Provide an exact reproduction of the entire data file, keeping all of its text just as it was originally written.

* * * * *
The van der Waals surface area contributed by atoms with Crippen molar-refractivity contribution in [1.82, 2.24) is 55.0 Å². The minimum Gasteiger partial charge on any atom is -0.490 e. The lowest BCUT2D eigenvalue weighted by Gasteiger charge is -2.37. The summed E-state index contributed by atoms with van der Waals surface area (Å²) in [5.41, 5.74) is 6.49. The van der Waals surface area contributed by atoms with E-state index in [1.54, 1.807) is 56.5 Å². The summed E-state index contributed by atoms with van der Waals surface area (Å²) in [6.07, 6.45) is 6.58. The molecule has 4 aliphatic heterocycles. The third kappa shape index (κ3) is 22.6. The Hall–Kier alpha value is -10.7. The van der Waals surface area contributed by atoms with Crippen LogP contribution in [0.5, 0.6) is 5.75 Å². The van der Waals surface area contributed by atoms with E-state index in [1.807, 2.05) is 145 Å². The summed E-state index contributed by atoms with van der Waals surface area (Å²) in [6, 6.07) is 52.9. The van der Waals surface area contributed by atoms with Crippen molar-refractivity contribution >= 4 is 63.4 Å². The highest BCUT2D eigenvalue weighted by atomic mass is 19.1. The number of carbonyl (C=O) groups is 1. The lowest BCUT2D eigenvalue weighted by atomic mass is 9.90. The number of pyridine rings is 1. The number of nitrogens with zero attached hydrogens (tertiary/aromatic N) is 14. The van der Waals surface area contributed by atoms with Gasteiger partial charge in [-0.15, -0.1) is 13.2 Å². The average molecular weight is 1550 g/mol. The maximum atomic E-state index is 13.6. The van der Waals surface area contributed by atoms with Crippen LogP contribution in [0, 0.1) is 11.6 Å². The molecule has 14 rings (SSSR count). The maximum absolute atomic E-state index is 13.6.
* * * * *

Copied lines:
The van der Waals surface area contributed by atoms with Crippen molar-refractivity contribution in [1.82, 2.24) is 55.0 Å². The minimum Gasteiger partial charge on any atom is -0.490 e. The lowest BCUT2D eigenvalue weighted by Gasteiger charge is -2.37. The summed E-state index contributed by atoms with van der Waals surface area (Å²) in [5.41, 5.74) is 6.49. The van der Waals surface area contributed by atoms with E-state index in [1.54, 1.807) is 56.5 Å². The summed E-state index contributed by atoms with van der Waals surface area (Å²) in [6.07, 6.45) is 6.58. The molecule has 4 aliphatic heterocycles. The third kappa shape index (κ3) is 22.6. The Hall–Kier alpha value is -10.7. The van der Waals surface area contributed by atoms with Crippen LogP contribution in [0.5, 0.6) is 5.75 Å². The van der Waals surface area contributed by atoms with E-state index in [1.807, 2.05) is 145 Å². The summed E-state index contributed by atoms with van der Waals surface area (Å²) in [6, 6.07) is 52.9. The van der Waals surface area contributed by atoms with Crippen molar-refractivity contribution >= 4 is 63.4 Å². The highest BCUT2D eigenvalue weighted by atomic mass is 19.1. The number of carbonyl (C=O) groups is 1. The lowest BCUT2D eigenvalue weighted by atomic mass is 9.90. The number of pyridine rings is 1. The number of nitrogens with zero attached hydrogens (tertiary/aromatic N) is 14. The van der Waals surface area contributed by atoms with Gasteiger partial charge in [-0.15, -0.1) is 13.2 Å². The average molecular weight is 1550 g/mol. The maximum atomic E-state index is 13.6. The van der Waals surface area contributed by atoms with Crippen LogP contribution in [0, 0.1) is 11.6 Å². The molecule has 14 rings (SSSR count). The maximum absolute atomic E-state index is 13.6.